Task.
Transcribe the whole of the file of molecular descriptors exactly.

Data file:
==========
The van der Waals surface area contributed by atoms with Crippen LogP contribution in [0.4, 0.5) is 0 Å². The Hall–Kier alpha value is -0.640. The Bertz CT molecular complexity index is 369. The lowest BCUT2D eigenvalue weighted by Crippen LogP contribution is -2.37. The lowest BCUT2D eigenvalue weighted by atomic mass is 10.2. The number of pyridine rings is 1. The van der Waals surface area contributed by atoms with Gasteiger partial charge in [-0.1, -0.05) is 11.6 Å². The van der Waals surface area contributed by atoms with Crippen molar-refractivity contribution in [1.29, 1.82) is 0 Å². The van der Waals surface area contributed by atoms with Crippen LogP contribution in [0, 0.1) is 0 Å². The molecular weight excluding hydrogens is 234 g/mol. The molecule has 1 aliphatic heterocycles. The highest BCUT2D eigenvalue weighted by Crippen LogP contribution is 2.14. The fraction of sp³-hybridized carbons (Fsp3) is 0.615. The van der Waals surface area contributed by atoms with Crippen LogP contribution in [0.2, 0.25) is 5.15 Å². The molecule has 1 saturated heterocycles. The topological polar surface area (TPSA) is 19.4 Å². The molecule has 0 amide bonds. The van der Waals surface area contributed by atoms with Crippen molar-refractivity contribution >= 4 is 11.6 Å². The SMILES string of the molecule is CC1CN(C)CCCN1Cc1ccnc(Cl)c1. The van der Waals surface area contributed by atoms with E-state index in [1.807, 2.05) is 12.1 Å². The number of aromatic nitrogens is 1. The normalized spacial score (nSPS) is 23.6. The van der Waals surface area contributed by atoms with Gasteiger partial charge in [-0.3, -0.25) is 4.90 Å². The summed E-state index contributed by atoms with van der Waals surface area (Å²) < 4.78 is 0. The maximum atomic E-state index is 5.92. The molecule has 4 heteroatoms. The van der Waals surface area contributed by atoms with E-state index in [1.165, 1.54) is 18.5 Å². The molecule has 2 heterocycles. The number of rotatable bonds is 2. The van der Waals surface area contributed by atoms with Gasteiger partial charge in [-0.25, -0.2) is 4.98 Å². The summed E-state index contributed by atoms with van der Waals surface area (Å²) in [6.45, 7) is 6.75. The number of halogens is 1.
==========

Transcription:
The van der Waals surface area contributed by atoms with Crippen LogP contribution in [0.4, 0.5) is 0 Å². The Hall–Kier alpha value is -0.640. The Bertz CT molecular complexity index is 369. The lowest BCUT2D eigenvalue weighted by Crippen LogP contribution is -2.37. The lowest BCUT2D eigenvalue weighted by atomic mass is 10.2. The number of pyridine rings is 1. The van der Waals surface area contributed by atoms with Gasteiger partial charge in [-0.1, -0.05) is 11.6 Å². The van der Waals surface area contributed by atoms with Crippen molar-refractivity contribution in [1.29, 1.82) is 0 Å². The van der Waals surface area contributed by atoms with Crippen LogP contribution in [0, 0.1) is 0 Å². The molecular weight excluding hydrogens is 234 g/mol. The molecule has 1 aliphatic heterocycles. The highest BCUT2D eigenvalue weighted by Crippen LogP contribution is 2.14. The fraction of sp³-hybridized carbons (Fsp3) is 0.615. The van der Waals surface area contributed by atoms with Crippen LogP contribution in [0.2, 0.25) is 5.15 Å². The molecule has 1 saturated heterocycles. The topological polar surface area (TPSA) is 19.4 Å². The molecule has 0 amide bonds. The van der Waals surface area contributed by atoms with Crippen molar-refractivity contribution >= 4 is 11.6 Å². The SMILES string of the molecule is CC1CN(C)CCCN1Cc1ccnc(Cl)c1. The van der Waals surface area contributed by atoms with E-state index in [1.807, 2.05) is 12.1 Å². The number of aromatic nitrogens is 1. The normalized spacial score (nSPS) is 23.6. The van der Waals surface area contributed by atoms with Gasteiger partial charge in [-0.3, -0.25) is 4.90 Å². The summed E-state index contributed by atoms with van der Waals surface area (Å²) < 4.78 is 0. The maximum atomic E-state index is 5.92. The molecule has 4 heteroatoms. The van der Waals surface area contributed by atoms with E-state index in [1.165, 1.54) is 18.5 Å². The molecule has 2 heterocycles. The number of rotatable bonds is 2. The van der Waals surface area contributed by atoms with Gasteiger partial charge in [-0.25, -0.2) is 4.98 Å². The summed E-state index contributed by atoms with van der Waals surface area (Å²) in [6.45, 7) is 6.75. The number of halogens is 1.